Guernsey investment fund directors must become more knowledgeable about the risks associated with asset classes and communicate better with shareholders, according to a major investor.
David Coombs, Head of Multi-Asset Investment at Rathbones Unit Trust Management, said that the type of esoteric asset classes commonly found in Guernsey funds were wrongly viewed as lower risk just because they were low volatility.
He said there was a danger that the risks were not being fully represented when the investments were sold, which was of concern to investors wishing to protect their capital.
“Funds are sold to buyers who don’t always fully appreciate the risks. If the risks are outlined fully and honestly, you will avoid having flaky investors on the share register,” he said.
Mr Coombs was speaking to an audience of Guernsey executive and non-executive directors (NEDs) at a funds conference co-hosted by Dexion Capital, Ernst & Young and UK law firm Dickson Minto.
“We want NEDs to look at the performance in the context of the risk the company is taking. Many investment companies are mis-sold as low risk, low correlation, but it’s not low risk if you’re marking to maturity and there is a default, for example. Look at marketing and sales material and check that risks are adequately stated,” he said.
Using forestry and art as examples, he said: “They are not low risk just because they are alternative. These asset classes are correlated to extreme market events, and the risks are not always expressed in this way.”
Mr Coombs said it was important that fund boards have the right mix of NEDs with technical expertise and appropriate skill sets. This was important when cross-checking the valuation of assets and that marketing materials correctly represented the risk involved.
He added that funds would benefit from more constructive communication with shareholders.
“We can work together to improve product design. We can tell you what people want to buy and where our demand is. We really want to know when anything is going wrong, whether we can trust the management and the questions they have been asking. It takes away the fear factor,” he said.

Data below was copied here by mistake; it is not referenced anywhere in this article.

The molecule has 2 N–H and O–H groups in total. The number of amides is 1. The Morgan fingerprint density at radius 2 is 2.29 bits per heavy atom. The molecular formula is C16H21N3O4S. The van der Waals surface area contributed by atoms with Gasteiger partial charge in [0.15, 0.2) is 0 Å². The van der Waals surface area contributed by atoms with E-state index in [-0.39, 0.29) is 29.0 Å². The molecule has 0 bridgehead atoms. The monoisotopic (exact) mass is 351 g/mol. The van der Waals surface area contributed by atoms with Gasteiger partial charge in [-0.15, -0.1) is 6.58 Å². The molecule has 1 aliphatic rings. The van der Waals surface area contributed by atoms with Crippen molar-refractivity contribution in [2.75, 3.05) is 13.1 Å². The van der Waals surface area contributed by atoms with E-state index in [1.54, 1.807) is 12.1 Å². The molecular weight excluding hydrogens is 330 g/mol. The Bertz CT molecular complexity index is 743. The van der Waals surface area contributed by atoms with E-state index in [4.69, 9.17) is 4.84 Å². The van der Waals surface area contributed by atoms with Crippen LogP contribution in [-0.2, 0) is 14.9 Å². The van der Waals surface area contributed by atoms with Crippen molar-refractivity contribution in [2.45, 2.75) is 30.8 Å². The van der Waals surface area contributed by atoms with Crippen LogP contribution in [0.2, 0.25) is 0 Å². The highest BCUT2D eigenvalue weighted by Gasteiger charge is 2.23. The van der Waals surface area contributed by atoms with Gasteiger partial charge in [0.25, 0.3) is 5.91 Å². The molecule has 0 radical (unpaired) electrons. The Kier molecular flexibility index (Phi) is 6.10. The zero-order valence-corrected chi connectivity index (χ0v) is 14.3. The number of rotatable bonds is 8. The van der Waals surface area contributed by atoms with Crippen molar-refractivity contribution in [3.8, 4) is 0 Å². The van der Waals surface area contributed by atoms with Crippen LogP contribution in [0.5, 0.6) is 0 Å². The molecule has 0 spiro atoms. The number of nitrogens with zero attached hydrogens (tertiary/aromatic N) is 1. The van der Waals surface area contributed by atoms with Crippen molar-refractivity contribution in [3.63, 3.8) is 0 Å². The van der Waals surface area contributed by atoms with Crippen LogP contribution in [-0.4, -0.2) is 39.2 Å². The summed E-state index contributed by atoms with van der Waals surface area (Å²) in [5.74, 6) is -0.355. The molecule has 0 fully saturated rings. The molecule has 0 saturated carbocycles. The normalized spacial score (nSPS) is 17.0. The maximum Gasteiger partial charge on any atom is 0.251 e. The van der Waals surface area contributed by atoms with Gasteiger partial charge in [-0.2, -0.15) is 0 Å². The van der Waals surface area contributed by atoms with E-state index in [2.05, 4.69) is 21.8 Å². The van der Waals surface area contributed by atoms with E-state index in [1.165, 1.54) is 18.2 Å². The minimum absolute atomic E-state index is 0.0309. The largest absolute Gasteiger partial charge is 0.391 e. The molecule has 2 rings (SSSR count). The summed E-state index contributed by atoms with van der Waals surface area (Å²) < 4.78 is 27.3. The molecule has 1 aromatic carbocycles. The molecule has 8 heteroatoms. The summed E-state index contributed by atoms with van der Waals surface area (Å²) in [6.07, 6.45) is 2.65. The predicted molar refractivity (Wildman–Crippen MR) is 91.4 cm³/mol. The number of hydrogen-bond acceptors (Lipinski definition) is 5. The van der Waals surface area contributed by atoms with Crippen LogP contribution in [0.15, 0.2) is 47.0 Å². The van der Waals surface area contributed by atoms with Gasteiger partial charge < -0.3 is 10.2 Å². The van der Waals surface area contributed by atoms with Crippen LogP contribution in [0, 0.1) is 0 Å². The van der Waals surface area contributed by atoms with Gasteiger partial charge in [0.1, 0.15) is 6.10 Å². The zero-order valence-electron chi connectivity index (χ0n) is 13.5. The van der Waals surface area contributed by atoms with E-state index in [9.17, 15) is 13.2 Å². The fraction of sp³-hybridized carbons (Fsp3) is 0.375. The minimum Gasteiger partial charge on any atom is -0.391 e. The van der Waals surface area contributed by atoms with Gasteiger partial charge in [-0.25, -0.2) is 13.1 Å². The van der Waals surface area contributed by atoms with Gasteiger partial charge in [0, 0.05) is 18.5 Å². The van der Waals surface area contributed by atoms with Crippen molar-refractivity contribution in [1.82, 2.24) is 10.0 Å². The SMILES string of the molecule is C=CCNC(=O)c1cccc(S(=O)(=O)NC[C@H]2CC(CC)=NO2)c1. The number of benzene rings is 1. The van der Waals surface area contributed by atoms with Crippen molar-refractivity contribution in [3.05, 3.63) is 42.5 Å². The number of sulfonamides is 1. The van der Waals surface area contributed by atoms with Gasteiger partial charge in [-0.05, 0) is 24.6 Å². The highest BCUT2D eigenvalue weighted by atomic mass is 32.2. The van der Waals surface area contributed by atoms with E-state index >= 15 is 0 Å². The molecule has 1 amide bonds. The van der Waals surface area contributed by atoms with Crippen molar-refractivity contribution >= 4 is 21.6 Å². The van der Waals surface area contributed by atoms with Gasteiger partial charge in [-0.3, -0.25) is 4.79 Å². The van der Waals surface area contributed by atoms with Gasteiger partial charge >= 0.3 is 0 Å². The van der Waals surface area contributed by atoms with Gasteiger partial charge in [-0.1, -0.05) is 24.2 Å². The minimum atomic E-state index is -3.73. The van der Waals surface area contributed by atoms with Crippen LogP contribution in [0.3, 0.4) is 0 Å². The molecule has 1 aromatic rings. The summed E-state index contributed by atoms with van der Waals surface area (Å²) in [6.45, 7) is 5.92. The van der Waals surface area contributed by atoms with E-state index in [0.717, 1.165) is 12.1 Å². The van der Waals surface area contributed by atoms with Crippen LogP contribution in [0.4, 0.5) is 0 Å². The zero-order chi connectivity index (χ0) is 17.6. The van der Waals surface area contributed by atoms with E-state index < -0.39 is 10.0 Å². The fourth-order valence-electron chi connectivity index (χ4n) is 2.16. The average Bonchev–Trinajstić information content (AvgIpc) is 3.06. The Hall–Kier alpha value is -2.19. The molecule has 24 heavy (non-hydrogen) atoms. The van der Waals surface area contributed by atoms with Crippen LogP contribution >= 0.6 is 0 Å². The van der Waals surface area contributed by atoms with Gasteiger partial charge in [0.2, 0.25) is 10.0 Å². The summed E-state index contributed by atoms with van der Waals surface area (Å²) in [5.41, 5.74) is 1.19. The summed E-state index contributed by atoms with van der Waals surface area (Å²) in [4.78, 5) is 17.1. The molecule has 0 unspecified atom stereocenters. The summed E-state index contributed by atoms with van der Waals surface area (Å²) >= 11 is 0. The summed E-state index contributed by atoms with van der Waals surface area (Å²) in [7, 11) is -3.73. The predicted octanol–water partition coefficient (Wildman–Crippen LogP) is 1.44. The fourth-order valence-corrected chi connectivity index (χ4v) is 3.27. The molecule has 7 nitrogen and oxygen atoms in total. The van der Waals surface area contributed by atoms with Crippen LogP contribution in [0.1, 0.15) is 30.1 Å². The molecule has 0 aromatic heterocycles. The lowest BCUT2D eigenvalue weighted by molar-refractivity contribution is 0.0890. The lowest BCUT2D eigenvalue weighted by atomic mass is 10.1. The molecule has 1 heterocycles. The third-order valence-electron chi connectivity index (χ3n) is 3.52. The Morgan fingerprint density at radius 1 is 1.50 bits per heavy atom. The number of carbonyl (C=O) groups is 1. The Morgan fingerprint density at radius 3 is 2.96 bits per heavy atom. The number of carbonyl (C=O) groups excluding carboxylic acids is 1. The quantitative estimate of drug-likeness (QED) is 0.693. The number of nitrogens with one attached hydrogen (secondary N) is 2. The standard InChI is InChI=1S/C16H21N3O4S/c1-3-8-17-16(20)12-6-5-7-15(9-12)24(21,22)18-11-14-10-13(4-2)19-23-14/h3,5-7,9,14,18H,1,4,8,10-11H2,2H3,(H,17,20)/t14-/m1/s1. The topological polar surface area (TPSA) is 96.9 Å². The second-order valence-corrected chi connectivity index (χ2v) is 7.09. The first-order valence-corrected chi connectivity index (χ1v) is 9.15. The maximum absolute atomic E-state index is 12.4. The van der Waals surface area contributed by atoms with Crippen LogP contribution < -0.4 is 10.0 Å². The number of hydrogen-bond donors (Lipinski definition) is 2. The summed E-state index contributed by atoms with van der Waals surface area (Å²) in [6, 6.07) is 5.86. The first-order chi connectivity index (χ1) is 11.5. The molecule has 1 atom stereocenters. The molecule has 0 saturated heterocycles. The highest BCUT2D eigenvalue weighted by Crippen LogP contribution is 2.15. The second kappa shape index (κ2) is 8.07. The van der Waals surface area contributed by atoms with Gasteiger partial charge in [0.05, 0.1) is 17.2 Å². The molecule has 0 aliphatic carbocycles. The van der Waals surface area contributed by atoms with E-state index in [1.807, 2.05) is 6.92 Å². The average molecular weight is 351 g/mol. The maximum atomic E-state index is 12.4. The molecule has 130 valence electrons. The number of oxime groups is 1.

“There’s an appetite to buy more of these structures; but there’s not enough liquidity and the funds are not big enough. We need more liquidity and more professionalism.”
Ravi Anand, head of Corporate Finance at Dexion Capital plc, reflected on the success of Guernsey investment funds. He said: “There has been strong growth in alternatives in recent years with a current aggregate AUM of £32bn. in the main UK market, excluding long only equities, and the vast majority are Guernsey based.”
Douglas Armstrong, Partner, Dickson Minto, presented a regulatory update covering the Alternative Investment Fund Managers Directive, RDR and UCIS consultation.
The competitive tax position of investment companies resident in Guernsey and other offshore jurisdictions in relation to their UK resident counterparts was the focus of Peter Ames, Partner, Ernst & Young who highlighted that despite a number of significant improvements to the UK tax regime for investment trusts, REITs and other onshore fund vehicles, in many cases Guernsey resident investment companies remained highly competitive in tax terms and would in all likelihood retain this advantage for the foreseeable future.
Robin Fuller, a director of Dexion Capital (Guernsey) Limited said that FATCA, RDR, UCIS and the AIFMD would all result in more responsibilities for directors.
“The Directive will swing the spotlight around and focus on the investment and investment risk management process,” he said.
GIFA Chair Horace Camp, in summing up, said: “This conference has given us a different perspective. The person we don’t often get to deal with is the shareholder. For a NED life is not going to get easier; the risks are going to get higher. The things that we are supposed to known and need to know are growing like topsy.”
Category: Finance & Business